Minnesota’s teacher pension system could be better
“I’m sticking it out so that I can get a better pension,” is what I’m often told by burnt out teachers who are still several years away from retirement.
Unfortunately, the way many pension plans are set up end up only serving some teachers very well versus most teachers well, according to a report on states’ teacher retirement systems by the Bellwether Education Partners.
For Minnesota, the financial health of the Teachers Retirement Association (TRA) — which is the single default defined benefit pension plan for the majority of teachers in the state — affects the fund’s long-term viability and its ability to offer real retirement security. If the TRA pension fund is not appropriately reformed, Minnesota educators may not get the retirement benefit they have been promised.
But “reforms to date have nibbled around the edges of the challenges with pensions,” states the Bellwether study.
Piecemeal efforts to increase contribution rates, reduce benefits for new teachers, raise the retirement age, or modify benefit formulas have slowly eroded benefits for teachers but failed to address the fundamental challenges in how teacher retirement plans are structured.
Not only do retirement systems have to balance the needs of teachers who serve for varying years — fewer than 10 years, more than 10 years but leave before retirement, their entire career — but also the taxpayers who provide the wages for government employees and help financially cover the promised benefits.
Given the competing interests of these different constituent groups, paired with the politics of pension reform, improving pension systems becomes particularly difficult, continues the report.
First, pension reform requires tolerating short-term pain for long-term gain; some reforms made today will not show benefits — for teachers, schools, or public finance — for decades. Politicians are not incentivized to take a hit when the benefits will not materialize until long after they have left office or retired and, conversely, are incentivized to kick hard decisions down the road.
Second, pension reform pits a small, organized constituency of teachers who benefit the most from traditional pension plans (i.e., veteran teachers) against a large, unorganized constituency with diffuse interests (i.e., taxpayers and teachers who, for whatever reason, do not teach long-term in one state).
Finally, pension plans are complex and opaque; it is difficult for a casual observer to assess the state of teacher pensions, let alone discern the implications of reform for teachers, schools, or taxpayers. Each challenge makes pension reforms one of the most fraught public policy questions in the sector.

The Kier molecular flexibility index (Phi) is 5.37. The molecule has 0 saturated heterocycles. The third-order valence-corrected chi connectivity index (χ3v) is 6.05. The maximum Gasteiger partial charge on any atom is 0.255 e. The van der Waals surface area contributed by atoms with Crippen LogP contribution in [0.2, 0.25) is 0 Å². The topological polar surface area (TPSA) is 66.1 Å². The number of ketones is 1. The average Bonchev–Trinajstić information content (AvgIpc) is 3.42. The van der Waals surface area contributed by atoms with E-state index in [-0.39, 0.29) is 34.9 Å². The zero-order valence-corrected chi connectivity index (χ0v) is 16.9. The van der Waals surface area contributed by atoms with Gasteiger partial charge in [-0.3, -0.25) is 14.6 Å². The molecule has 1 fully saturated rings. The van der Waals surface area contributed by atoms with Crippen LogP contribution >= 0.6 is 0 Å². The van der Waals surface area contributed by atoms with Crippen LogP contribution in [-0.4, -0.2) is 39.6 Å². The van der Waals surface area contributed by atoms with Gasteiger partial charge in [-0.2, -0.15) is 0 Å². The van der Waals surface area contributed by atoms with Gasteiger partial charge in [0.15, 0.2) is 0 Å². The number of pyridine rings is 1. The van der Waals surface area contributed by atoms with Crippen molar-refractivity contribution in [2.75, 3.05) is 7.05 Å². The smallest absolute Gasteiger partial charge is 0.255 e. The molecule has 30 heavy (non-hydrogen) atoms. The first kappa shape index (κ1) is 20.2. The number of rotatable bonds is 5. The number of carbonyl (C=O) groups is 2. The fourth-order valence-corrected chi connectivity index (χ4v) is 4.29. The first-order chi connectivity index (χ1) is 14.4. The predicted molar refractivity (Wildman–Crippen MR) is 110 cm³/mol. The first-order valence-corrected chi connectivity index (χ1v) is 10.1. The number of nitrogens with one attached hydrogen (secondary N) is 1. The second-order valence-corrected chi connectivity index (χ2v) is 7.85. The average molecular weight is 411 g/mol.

South Dakota leading the way
The Bellwether study found that the state with the closest ideal teacher retirement system is South Dakota, followed by Tennessee and Washington. All three received a grade “B” ranking, as the report states that even these systems have room to improve.
The ratings measure how well a state serves the different constituent groups affected by the state’s retirement system overall. So, a state’s pension system may serve short-term teachers well but not long-term teachers or taxpayers but score higher because of lower unfunded liabilities, less strain on a state’s public finances, etc.
For South Dakota,
strong scores on amortization cost, amortization period, normal cost of benefits, and overall funding level suggest lower liabilities and good fiscal management. Second, its strong scores on vesting period and interest credit on early withdrawal suggest higher-than-average portability for short-term teachers.
Minnesota can do better
So, how does Minnesota measure up?
With a “D” grade, the state’s teacher retirement system comes in at 17th overall. For how it serves long-term teachers (those who stay for their entire career), the defined benefit plan gets its highest grade, a “C,” while receiving “D” grades for how short-term (less than 10 years) and medium-term teachers (those who stay for more than 10 years but not until retirement) are served. Minnesota’s teacher retirement plan also received a “D” for how well it serves taxpayers.
Minnesota does not offer teachers alternative retirement options outside of its default single defined benefit pension plan. And because Minnesota’s pension plan is not fully portable, teachers who leave the system early cannot even take at least a partial employer contribution with them (which could be part of the reason why teachers aren’t retiring early). If they decide to withdraw what they contributed to the plan, they will only receive their contributions plus interest (or, basically the same amount they would have earned by putting the contributions into a savings account).
In addition, the system’s amortization period is 28 years — meaning the state expects it to take 28 years to pay down the plan’s unfunded liabilities.
Considering a hybrid plan (which incorporate features from both defined benefit and defined contribution plans) could help bolster the plan’s adequacy and put less strain on the state’s public finances.